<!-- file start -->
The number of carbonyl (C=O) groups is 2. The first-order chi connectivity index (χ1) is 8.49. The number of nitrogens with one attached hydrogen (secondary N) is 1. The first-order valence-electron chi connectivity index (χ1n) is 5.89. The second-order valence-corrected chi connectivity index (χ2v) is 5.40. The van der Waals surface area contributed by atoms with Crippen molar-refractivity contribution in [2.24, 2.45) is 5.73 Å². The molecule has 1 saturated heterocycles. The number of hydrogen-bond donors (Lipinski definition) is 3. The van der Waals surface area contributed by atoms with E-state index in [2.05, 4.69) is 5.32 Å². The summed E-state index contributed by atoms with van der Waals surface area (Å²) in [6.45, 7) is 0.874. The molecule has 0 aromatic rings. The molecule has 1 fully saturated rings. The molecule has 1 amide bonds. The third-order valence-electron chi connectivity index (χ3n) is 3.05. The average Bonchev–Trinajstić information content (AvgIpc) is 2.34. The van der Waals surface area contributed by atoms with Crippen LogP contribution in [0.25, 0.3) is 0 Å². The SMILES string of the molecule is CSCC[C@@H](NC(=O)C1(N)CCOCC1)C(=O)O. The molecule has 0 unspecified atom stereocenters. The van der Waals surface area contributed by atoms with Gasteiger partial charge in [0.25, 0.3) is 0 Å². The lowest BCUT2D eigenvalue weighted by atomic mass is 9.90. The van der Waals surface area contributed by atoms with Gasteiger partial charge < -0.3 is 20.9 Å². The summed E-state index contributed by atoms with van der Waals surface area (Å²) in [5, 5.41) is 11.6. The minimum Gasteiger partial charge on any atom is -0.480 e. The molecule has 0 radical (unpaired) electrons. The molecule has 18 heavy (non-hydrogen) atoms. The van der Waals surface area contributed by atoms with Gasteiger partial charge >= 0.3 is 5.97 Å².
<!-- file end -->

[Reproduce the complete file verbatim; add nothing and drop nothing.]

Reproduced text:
The number of carbonyl (C=O) groups is 2. The first-order chi connectivity index (χ1) is 8.49. The number of nitrogens with one attached hydrogen (secondary N) is 1. The first-order valence-electron chi connectivity index (χ1n) is 5.89. The second-order valence-corrected chi connectivity index (χ2v) is 5.40. The van der Waals surface area contributed by atoms with Crippen molar-refractivity contribution in [2.24, 2.45) is 5.73 Å². The molecule has 1 saturated heterocycles. The number of hydrogen-bond donors (Lipinski definition) is 3. The van der Waals surface area contributed by atoms with E-state index in [2.05, 4.69) is 5.32 Å². The summed E-state index contributed by atoms with van der Waals surface area (Å²) in [6.45, 7) is 0.874. The molecule has 0 aromatic rings. The molecule has 1 fully saturated rings. The molecule has 1 amide bonds. The third-order valence-electron chi connectivity index (χ3n) is 3.05. The average Bonchev–Trinajstić information content (AvgIpc) is 2.34. The van der Waals surface area contributed by atoms with Crippen LogP contribution in [0.25, 0.3) is 0 Å². The SMILES string of the molecule is CSCC[C@@H](NC(=O)C1(N)CCOCC1)C(=O)O. The molecule has 0 unspecified atom stereocenters. The van der Waals surface area contributed by atoms with Gasteiger partial charge in [0.25, 0.3) is 0 Å². The lowest BCUT2D eigenvalue weighted by atomic mass is 9.90. The van der Waals surface area contributed by atoms with Gasteiger partial charge < -0.3 is 20.9 Å². The summed E-state index contributed by atoms with van der Waals surface area (Å²) in [5, 5.41) is 11.6. The minimum Gasteiger partial charge on any atom is -0.480 e. The molecule has 0 radical (unpaired) electrons. The molecule has 18 heavy (non-hydrogen) atoms. The van der Waals surface area contributed by atoms with Gasteiger partial charge >= 0.3 is 5.97 Å².